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Tax Poverty! 

How Washington state taxes the poor more than any state; plus, new rules on pot

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Heavy Burden

Poor families in Washington pay a greater share of their income in state and local taxes than in any other state in the nation, according to a new report from the nonprofit Institute on Taxation and Economic Policy.

Although Washington doesn’t have an income tax, the reports finds it’s still the highest-tax state for poor people. After adding up state and local sales, excise and property taxes, Washington’s poor pay 16.9 percent of their total income in taxes.

Meanwhile, in Washington’s neighbors to the east and south, the poor pay significantly less: Poor families in Idaho pay 8.2 percent of their incomes in state and local taxes, and in Oregon, they pay 8.3 percent.

According to the latest Census Bureau data, the national poverty rate in 2012 was 15 percent, meaning one in six Americans were living poverty. These numbers are virtually unchanged since 2010. The report notes that unbalanced tax policies in almost every state contribute to high and stagnant poverty rates.

To level the playing field between a state’s richest and poor residents, the Institute suggests that lawmakers implement comprehensive tax reform “as a means of providing affordable, effective and targeted assistance to the growing number of people living in poverty.”


Zoning Out

After likening marijuana outlets to porn stores and strip clubs, a small group of Garland residents and business owners won over a majority of the Spokane City Council Monday, keeping their area of town excluded from sites where new medical and recreational marijuana businesses will be allowed.

The outlets will be allowed in industrial and commercial areas across the city, but not in those zoned “Centers and Corridors 1,” like Garland Avenue and Grand Boulevard near 14th Avenue. The city’s rules mostly mirror those in last year’s Initiative 502, like keeping stores and grow facilities 1,000 feet from schools, parks and childcare centers. Council members included medical operations, currently largely unregulated, in the new rules because they worry an influx of marijuana could lead to a huge increase in both types of business. (Already existing medical outlets will be grandfathered in.)

Councilman Jon Snyder, who led the effort to craft the rules, praised the city, saying others “are kind of ducking this issue.”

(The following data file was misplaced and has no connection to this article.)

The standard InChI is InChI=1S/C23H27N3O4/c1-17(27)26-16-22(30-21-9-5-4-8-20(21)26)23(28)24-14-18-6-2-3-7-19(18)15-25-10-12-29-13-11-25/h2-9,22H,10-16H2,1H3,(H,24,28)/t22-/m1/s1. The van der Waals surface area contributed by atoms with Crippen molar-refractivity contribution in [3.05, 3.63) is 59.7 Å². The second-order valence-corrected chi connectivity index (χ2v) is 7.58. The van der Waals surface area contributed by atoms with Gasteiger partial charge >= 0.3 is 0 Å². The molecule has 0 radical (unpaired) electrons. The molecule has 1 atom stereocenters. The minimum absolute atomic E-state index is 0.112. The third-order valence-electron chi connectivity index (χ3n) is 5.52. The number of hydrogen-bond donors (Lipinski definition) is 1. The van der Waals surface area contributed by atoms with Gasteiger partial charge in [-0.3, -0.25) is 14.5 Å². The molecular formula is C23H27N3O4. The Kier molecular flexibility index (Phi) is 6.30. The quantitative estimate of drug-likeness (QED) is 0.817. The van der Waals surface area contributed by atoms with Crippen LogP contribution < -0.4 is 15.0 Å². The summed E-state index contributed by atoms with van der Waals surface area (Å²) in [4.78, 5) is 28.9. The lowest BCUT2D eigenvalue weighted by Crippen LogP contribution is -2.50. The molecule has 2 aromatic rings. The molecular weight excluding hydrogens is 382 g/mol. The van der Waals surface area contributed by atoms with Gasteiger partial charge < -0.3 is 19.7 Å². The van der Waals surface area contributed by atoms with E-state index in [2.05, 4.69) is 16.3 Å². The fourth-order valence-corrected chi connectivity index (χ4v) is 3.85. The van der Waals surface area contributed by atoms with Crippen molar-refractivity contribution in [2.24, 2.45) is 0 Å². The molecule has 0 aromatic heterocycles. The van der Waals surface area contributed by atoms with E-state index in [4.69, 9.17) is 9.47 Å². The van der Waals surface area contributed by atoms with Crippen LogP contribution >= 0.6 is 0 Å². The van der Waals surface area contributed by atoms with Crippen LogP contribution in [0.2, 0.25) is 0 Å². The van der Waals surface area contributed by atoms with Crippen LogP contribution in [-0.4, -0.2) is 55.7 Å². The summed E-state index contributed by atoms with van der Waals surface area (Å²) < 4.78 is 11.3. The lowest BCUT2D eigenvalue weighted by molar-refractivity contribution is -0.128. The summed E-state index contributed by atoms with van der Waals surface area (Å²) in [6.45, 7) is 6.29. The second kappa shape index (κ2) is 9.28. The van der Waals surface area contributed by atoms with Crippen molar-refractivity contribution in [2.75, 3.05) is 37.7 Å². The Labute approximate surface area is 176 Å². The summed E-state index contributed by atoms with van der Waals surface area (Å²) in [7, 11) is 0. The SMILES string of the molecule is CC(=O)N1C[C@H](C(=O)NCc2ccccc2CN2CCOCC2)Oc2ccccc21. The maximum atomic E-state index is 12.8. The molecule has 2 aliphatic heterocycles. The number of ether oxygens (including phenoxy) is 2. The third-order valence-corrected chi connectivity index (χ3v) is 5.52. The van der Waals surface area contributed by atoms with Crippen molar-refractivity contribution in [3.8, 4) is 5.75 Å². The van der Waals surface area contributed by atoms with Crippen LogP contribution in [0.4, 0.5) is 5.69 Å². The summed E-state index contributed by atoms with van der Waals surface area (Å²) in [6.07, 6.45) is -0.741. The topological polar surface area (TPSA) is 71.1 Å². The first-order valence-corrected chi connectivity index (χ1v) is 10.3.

Encroaching on Commissioner Territory

In their fight against the construction of Spokane Tribe’s new casino, the Spokane County Commissioners have repeatedly raised the specter of a Fairchild base closure, caused by the arguable “encroachment” of the casino upon the base.

But now, Gov. Jay Inslee is using the same argument to argue against Spokane County’s recent expansion of the urban growth area.

The recent expansion allows for denser development in additional areas of the county, but it’s been challenged by land-use groups who worry the expansion could increase sprawl and increase cost to the county.

This week, the state Department of Commerce received authorization to join those groups in appealing the urban growth area expansion to Growth Management Hearings board. “The county’s recent action not only undermines state efforts to remove encroachment, it is contradictory to the county’s efforts to do the very same thing,” Inslee wrote in a letter to the county, asking for property development to cease in the expanded area until all appeals are complete.

County Commissioner Todd Mielke argues that the governor’s concerns were based off of an old letter in 2005, and the problems were long-ago addressed.

“These are people who have not been kept up to speed and are looking at old data,” Mielke says. He says the county has been in constant contact with Fairchild and has taken numerous steps, including a moratorium on single-family dwellings in a large area around the base, to address encroachment. The expansion of the UGA near Fairchild, he says, focuses on industrial zoning, which is far less problematic for the base.


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